About Chemical Innovation - Subscription Information
August 2001
Vol. 31, No. 8, pp 43–45.

Table of Contents

Raymond A. Firestone

Management and creativity in research

What is good research management? How does current management practice measure up? I’ve encountered some research managers I admired and some I did not. In order to focus on philosophy rather than personalities, I will only mention the names of people I admired.

Managers are conservative by nature, and research managers are no different. In a large company, just like in the Army, power flows only from the top down, and the bigger the company the more this is true. The most important thing for all tiers of middle management is not to be perceived as having screwed up. So if you give the green light to a project that later fails, you might be remembered forever as the guy whose bad judgment cost a bundle. After that you can forget about promotions.

On the other hand, prematurely killing a project that would have been successful had it continued is a safe thing to do because no one above you in the chain of command will ever notice what doesn’t exist. Your subordinates will know, but they have no power. They can, of course, in theory go over your head to point out your misjudgment, since all top echelon people have an “open door”. But just let them try, and see what happens to them. So when in doubt it’s always safer to kill or reassign a project than to go out on a limb promoting it. I don’t think there is any researcher who hasn’t wept more than once over the smothering of his or her brainchild.

The survivors
I can’t tell you about many great programs that were prematurely terminated because, like everyone else, I don’t know about most of them, but I can give some examples of great programs that would have been terminated had the naysayers had their way.

The prostate drug Proscar (finasteride) is the culmination of an idea generated by Glen Arth at Merck many decades ago and carried on by Gary Rasmussen after Glen’s death. Glen took punishment for a long time because he resisted efforts to terminate this line of research; Proscar owes its existence not to enlightened management (as I’ve read in the newspaper), but rather to Glen’s tenacity and courage. I’ve heard a similar story about the blood pressure medication Capoten (captopril), although I was not at Squibb to witness it.

In the early 1960s, a new, highly efficient process for L-Aldomet was invented to replace the then-current expensive and cumbersome one. This was important because sales were rising, and we at Merck soon would be unable to meet the demand. To my astonishment, the project planners nixed it, saying that the savings would never repay the cost of installation. Fortunately, the chief of research at that time was Max Tishler, a great leader who was not easily bamboozled. The new process was installed, and Aldomet turned out to be a tremendous moneymaker as Merck’s vanguard drug as late as 1987. Had the project planners had their way, Merck would be a great deal poorer today, and no one but we chemists would have known what was lost.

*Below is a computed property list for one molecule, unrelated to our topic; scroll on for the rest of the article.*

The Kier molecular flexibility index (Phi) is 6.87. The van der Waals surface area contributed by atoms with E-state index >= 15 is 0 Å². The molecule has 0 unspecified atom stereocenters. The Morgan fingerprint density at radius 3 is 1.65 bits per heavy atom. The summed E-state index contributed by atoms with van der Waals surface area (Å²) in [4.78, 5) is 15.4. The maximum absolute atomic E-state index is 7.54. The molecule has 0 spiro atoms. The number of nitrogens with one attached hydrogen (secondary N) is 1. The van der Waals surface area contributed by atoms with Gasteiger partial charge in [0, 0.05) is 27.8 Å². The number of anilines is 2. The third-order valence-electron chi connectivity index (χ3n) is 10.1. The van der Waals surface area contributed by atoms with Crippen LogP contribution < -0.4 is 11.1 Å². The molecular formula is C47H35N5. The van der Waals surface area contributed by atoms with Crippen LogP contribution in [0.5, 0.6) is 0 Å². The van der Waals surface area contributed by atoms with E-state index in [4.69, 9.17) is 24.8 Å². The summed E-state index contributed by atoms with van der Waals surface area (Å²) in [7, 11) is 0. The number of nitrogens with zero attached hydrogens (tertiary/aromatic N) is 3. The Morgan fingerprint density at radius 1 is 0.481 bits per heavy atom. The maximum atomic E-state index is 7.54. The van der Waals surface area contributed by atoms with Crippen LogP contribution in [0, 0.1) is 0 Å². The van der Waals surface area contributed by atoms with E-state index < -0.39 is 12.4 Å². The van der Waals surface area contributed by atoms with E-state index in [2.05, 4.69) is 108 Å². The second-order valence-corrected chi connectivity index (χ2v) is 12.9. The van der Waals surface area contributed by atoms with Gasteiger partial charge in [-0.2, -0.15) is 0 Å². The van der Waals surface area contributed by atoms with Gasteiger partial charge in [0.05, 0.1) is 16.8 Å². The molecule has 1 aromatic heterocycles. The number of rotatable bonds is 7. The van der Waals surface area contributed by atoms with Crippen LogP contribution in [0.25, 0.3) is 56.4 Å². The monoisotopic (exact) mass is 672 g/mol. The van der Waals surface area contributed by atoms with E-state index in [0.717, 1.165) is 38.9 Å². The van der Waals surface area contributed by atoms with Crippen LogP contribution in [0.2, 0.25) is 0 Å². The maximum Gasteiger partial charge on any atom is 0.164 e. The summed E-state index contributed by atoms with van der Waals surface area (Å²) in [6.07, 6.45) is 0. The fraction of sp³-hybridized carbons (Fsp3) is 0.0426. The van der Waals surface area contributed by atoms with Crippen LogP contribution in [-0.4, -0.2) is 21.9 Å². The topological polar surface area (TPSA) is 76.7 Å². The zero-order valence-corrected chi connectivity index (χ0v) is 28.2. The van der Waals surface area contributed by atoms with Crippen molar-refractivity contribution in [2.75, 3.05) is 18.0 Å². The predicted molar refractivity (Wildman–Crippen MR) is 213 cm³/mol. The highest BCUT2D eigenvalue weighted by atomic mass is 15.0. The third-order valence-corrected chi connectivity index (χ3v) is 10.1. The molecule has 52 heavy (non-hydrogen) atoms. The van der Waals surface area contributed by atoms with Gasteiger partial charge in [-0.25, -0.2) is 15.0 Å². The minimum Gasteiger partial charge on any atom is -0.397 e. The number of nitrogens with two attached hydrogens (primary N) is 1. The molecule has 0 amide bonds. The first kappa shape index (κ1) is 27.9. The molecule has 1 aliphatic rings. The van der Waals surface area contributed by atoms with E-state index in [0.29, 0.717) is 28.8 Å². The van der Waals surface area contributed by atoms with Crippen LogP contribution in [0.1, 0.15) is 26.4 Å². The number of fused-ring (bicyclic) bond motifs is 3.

Not only is there hidden prejudice against real innovation, but also against innovators. Creative people are scarce, and very unlike managers in temperament and behavior. Sometimes these differences are tolerated and even cherished—witness Giulio Vita at Bristol-Myers, an exceptional research director—but sometimes not. I was a friend of a very well known chemist who had several highly important and lucrative inventions to his credit. Nevertheless, he was treated by his company not as a creative genius, which he was, but rather as an oddball, which he also was. At one point his peculiar attitudes and habits prompted his company to bring in a psychiatrist to find out why he couldn’t be like the rest of us.

Orderly innovation
As we all know, truly original ideas cannot be forced, but rather arise spontaneously and unpredictably, even to the inventors themselves. However, personnel departments—now known appropriately as “human resources”—prefer people who create in an orderly manner, bit by bit, on schedule. Reflecting this commodity-oriented mindset, they prepare forms for the annual performance reviews that are more suitable for measuring the performance of automobile salespersons than research scientists. When I was at Merck, I used to say that you’d never get promoted if you got a Nobel Prize every 10 years, because 9 out of 10 of your reviews would be lousy. But if instead you could get 1/10 of a Nobel Prize every year, you’d climb the ladder fast.